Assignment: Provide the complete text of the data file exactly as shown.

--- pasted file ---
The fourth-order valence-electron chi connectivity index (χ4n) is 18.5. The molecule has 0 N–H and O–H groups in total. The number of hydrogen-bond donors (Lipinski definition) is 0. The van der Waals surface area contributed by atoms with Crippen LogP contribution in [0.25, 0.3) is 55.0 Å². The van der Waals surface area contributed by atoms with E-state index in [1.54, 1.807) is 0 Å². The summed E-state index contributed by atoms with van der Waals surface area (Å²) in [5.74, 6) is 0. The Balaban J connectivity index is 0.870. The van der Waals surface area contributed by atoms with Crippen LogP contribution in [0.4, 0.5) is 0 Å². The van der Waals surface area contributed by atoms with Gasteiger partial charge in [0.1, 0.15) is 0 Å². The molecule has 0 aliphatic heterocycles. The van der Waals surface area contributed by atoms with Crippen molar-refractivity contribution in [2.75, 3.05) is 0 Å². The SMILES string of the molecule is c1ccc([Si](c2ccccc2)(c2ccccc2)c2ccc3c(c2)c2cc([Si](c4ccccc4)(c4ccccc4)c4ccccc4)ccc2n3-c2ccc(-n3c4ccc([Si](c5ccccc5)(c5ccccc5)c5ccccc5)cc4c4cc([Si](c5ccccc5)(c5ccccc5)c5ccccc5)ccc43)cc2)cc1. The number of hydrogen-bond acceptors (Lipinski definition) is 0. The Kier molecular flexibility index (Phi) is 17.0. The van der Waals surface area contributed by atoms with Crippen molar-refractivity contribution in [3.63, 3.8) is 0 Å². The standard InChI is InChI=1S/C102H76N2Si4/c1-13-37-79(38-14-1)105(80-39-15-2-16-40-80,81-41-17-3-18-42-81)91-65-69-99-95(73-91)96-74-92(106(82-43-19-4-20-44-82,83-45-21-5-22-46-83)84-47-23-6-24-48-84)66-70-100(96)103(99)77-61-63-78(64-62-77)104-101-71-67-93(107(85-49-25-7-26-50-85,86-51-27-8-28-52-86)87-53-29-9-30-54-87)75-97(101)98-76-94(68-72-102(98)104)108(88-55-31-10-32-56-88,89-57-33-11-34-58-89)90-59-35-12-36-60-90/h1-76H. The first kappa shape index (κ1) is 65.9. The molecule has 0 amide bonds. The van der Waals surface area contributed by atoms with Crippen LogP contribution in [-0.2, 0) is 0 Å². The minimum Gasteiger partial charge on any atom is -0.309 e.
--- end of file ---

The fourth-order valence-electron chi connectivity index (χ4n) is 18.5. The molecule has 0 N–H and O–H groups in total. The number of hydrogen-bond donors (Lipinski definition) is 0. The van der Waals surface area contributed by atoms with Crippen LogP contribution in [0.25, 0.3) is 55.0 Å². The van der Waals surface area contributed by atoms with E-state index in [1.54, 1.807) is 0 Å². The summed E-state index contributed by atoms with van der Waals surface area (Å²) in [5.74, 6) is 0. The Balaban J connectivity index is 0.870. The van der Waals surface area contributed by atoms with Crippen LogP contribution in [0.4, 0.5) is 0 Å². The van der Waals surface area contributed by atoms with Gasteiger partial charge in [0.1, 0.15) is 0 Å². The molecule has 0 aliphatic heterocycles. The van der Waals surface area contributed by atoms with Crippen molar-refractivity contribution in [2.75, 3.05) is 0 Å². The SMILES string of the molecule is c1ccc([Si](c2ccccc2)(c2ccccc2)c2ccc3c(c2)c2cc([Si](c4ccccc4)(c4ccccc4)c4ccccc4)ccc2n3-c2ccc(-n3c4ccc([Si](c5ccccc5)(c5ccccc5)c5ccccc5)cc4c4cc([Si](c5ccccc5)(c5ccccc5)c5ccccc5)ccc43)cc2)cc1. The number of hydrogen-bond acceptors (Lipinski definition) is 0. The Kier molecular flexibility index (Phi) is 17.0. The van der Waals surface area contributed by atoms with Crippen molar-refractivity contribution in [3.63, 3.8) is 0 Å². The standard InChI is InChI=1S/C102H76N2Si4/c1-13-37-79(38-14-1)105(80-39-15-2-16-40-80,81-41-17-3-18-42-81)91-65-69-99-95(73-91)96-74-92(106(82-43-19-4-20-44-82,83-45-21-5-22-46-83)84-47-23-6-24-48-84)66-70-100(96)103(99)77-61-63-78(64-62-77)104-101-71-67-93(107(85-49-25-7-26-50-85,86-51-27-8-28-52-86)87-53-29-9-30-54-87)75-97(101)98-76-94(68-72-102(98)104)108(88-55-31-10-32-56-88,89-57-33-11-34-58-89)90-59-35-12-36-60-90/h1-76H. The first kappa shape index (κ1) is 65.9. The molecule has 0 amide bonds. The van der Waals surface area contributed by atoms with Crippen LogP contribution in [-0.2, 0) is 0 Å². The minimum Gasteiger partial charge on any atom is -0.309 e.